The new rating combined with SMFR's international accreditation from the Commission on Fire Accreditation International is a prestigious designation that few fire protection districts in the nation have achieved. SMFR is the fourth in Colorado to achieve this honor, following Cunningham Fire Protection District, who South Metro unified with on January 1, 2018.

The ISO rating is evaluated approximately every five years, and SMFR's previous rating was a "Class 3". Moving to a "Class 1" places South Metro in the prestigious group of only 240 department throughout the country with an ISO rating of 1. There are seven departments in Colorado that have received an ISO rating 1 - including Denver, West Metro, Federal Heights, Cunningham, Westminster, Adams County, and now South Metro - and South Metro is the first department in the country with an ISO 1 in hauled water / non-hydrant areas. To view and down the letter from ISO stating our rating of 1 in areas with hydrants, please click here. To view and download the letter from ISO stating our rating of 1 in areas without hydrants, please click here.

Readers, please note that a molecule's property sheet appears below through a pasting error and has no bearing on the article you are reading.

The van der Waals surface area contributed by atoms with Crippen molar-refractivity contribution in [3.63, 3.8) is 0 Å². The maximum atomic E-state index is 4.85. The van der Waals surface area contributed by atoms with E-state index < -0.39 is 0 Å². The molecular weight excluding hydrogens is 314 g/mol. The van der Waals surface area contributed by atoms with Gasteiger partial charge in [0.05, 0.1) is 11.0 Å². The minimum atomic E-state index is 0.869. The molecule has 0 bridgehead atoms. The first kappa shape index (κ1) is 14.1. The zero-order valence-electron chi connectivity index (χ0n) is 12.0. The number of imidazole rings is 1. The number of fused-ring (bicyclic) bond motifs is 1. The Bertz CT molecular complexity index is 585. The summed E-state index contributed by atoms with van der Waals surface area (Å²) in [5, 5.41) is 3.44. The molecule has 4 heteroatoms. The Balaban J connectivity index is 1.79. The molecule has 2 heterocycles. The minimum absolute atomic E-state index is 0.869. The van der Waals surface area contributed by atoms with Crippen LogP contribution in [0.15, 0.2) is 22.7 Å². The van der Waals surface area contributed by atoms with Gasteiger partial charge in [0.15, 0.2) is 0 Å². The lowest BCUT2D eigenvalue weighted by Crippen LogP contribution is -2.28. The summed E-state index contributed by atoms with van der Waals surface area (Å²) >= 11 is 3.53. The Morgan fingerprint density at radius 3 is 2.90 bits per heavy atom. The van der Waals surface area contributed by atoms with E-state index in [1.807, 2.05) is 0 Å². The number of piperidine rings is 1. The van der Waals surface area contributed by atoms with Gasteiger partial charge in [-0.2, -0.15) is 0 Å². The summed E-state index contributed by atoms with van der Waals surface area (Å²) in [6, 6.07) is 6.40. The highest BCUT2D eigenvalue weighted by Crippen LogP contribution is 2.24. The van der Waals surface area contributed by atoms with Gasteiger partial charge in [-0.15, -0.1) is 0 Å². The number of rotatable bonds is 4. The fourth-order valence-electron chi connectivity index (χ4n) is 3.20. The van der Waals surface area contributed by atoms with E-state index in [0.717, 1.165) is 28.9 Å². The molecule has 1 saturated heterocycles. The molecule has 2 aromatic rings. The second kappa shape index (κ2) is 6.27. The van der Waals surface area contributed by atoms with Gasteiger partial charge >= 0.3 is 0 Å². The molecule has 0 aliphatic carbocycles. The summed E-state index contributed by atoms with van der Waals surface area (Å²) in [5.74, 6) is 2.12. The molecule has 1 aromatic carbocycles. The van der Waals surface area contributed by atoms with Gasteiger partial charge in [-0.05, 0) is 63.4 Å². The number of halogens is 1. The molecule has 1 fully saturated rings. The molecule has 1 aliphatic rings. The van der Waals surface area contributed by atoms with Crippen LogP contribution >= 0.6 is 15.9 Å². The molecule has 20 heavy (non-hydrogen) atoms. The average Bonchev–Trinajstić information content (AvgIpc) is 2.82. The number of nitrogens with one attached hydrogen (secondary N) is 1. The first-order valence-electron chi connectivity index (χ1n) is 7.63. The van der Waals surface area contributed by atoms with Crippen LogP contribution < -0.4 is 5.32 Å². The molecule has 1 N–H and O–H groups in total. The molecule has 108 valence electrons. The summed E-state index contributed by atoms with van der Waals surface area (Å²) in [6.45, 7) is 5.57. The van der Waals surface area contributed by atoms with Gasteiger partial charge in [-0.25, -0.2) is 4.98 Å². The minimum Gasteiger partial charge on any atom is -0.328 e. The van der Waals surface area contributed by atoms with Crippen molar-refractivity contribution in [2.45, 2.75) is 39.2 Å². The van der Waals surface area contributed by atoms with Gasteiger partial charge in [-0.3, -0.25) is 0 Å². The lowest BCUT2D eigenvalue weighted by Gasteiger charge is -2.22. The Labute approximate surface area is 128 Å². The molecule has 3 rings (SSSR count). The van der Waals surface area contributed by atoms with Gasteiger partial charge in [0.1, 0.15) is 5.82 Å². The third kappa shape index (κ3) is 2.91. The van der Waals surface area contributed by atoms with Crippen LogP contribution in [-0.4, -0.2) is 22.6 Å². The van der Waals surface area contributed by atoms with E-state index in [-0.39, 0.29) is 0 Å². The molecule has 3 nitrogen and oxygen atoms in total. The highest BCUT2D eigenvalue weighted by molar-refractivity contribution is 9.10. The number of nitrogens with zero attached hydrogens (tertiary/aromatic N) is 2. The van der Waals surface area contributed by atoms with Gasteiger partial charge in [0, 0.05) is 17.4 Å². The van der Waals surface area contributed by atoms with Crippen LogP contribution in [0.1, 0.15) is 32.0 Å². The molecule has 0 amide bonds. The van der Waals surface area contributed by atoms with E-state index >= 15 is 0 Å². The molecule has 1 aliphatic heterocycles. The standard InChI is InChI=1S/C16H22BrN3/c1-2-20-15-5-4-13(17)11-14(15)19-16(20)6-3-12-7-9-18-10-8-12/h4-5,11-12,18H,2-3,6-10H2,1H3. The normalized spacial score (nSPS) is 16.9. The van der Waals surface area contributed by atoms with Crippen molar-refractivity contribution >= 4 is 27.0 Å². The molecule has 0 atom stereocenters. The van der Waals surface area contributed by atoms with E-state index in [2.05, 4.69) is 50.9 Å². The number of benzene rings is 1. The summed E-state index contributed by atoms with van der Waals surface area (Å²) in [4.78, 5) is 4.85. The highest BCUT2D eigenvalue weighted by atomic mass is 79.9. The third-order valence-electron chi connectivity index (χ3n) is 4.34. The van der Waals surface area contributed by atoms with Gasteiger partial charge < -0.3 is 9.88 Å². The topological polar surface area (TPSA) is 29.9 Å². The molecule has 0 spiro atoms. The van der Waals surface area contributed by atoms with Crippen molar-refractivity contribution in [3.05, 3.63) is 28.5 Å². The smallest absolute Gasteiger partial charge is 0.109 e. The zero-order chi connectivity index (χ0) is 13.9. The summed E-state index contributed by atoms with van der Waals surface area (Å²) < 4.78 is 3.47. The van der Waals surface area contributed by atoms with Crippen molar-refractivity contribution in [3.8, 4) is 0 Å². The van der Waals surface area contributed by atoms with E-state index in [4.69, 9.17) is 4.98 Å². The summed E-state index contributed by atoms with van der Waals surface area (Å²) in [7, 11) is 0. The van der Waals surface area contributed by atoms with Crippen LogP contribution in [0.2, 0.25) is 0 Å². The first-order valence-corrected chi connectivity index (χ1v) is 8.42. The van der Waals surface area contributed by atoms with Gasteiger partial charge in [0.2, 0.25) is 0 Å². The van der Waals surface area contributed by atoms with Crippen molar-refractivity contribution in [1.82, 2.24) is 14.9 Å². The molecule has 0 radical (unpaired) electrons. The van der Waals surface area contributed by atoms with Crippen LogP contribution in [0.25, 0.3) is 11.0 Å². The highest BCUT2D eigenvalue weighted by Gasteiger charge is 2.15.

Other Updates:

Communities South Metro Fire Rescue and Cunningham Fire Protection District Merge. Click Here to Read the Full Story

Special Edition of SMFR's 2018 Newsletter is Now Available. Click Here to read the special edition of The Fireline

 Click here to read the regular Spring 2018 edition of The Fireline

Rachel Lightning

Photo: Rachel Hurst